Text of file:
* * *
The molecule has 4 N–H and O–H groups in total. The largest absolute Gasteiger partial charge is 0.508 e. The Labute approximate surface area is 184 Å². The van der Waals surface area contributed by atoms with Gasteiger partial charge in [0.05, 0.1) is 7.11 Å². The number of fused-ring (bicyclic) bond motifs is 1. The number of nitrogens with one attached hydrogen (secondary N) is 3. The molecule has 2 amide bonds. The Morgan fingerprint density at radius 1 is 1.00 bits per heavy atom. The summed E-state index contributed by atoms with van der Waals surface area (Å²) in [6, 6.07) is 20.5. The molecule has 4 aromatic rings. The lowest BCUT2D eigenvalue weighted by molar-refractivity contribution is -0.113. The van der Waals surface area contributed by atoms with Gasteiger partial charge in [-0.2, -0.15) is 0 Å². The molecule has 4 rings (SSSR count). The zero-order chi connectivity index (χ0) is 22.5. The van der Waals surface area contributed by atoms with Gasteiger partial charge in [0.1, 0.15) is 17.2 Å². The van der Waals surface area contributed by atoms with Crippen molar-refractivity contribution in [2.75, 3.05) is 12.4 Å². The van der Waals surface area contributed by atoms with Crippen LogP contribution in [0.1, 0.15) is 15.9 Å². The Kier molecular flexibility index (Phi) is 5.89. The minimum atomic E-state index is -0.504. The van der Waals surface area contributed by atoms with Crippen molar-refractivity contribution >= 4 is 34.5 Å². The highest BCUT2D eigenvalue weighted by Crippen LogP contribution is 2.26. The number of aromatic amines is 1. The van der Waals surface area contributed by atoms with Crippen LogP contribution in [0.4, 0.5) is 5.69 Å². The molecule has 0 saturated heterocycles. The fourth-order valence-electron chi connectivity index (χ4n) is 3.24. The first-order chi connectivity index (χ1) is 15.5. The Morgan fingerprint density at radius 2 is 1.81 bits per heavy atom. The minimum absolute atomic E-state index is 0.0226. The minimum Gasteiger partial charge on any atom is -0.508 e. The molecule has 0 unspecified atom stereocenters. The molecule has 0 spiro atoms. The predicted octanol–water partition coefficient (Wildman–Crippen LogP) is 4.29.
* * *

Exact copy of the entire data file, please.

The molecule has 4 N–H and O–H groups in total. The largest absolute Gasteiger partial charge is 0.508 e. The Labute approximate surface area is 184 Å². The van der Waals surface area contributed by atoms with Gasteiger partial charge in [0.05, 0.1) is 7.11 Å². The number of fused-ring (bicyclic) bond motifs is 1. The number of nitrogens with one attached hydrogen (secondary N) is 3. The molecule has 2 amide bonds. The Morgan fingerprint density at radius 1 is 1.00 bits per heavy atom. The summed E-state index contributed by atoms with van der Waals surface area (Å²) in [6, 6.07) is 20.5. The molecule has 4 aromatic rings. The lowest BCUT2D eigenvalue weighted by molar-refractivity contribution is -0.113. The van der Waals surface area contributed by atoms with Gasteiger partial charge in [-0.2, -0.15) is 0 Å². The molecule has 4 rings (SSSR count). The zero-order chi connectivity index (χ0) is 22.5. The van der Waals surface area contributed by atoms with Gasteiger partial charge in [0.1, 0.15) is 17.2 Å². The van der Waals surface area contributed by atoms with Crippen molar-refractivity contribution in [2.75, 3.05) is 12.4 Å². The van der Waals surface area contributed by atoms with Crippen LogP contribution in [0.1, 0.15) is 15.9 Å². The Kier molecular flexibility index (Phi) is 5.89. The minimum atomic E-state index is -0.504. The van der Waals surface area contributed by atoms with Crippen molar-refractivity contribution >= 4 is 34.5 Å². The highest BCUT2D eigenvalue weighted by Crippen LogP contribution is 2.26. The number of aromatic amines is 1. The van der Waals surface area contributed by atoms with Crippen LogP contribution in [0.4, 0.5) is 5.69 Å². The molecule has 0 saturated heterocycles. The fourth-order valence-electron chi connectivity index (χ4n) is 3.24. The first-order chi connectivity index (χ1) is 15.5. The Morgan fingerprint density at radius 2 is 1.81 bits per heavy atom. The minimum absolute atomic E-state index is 0.0226. The minimum Gasteiger partial charge on any atom is -0.508 e. The molecule has 0 unspecified atom stereocenters. The molecule has 0 spiro atoms. The predicted octanol–water partition coefficient (Wildman–Crippen LogP) is 4.29.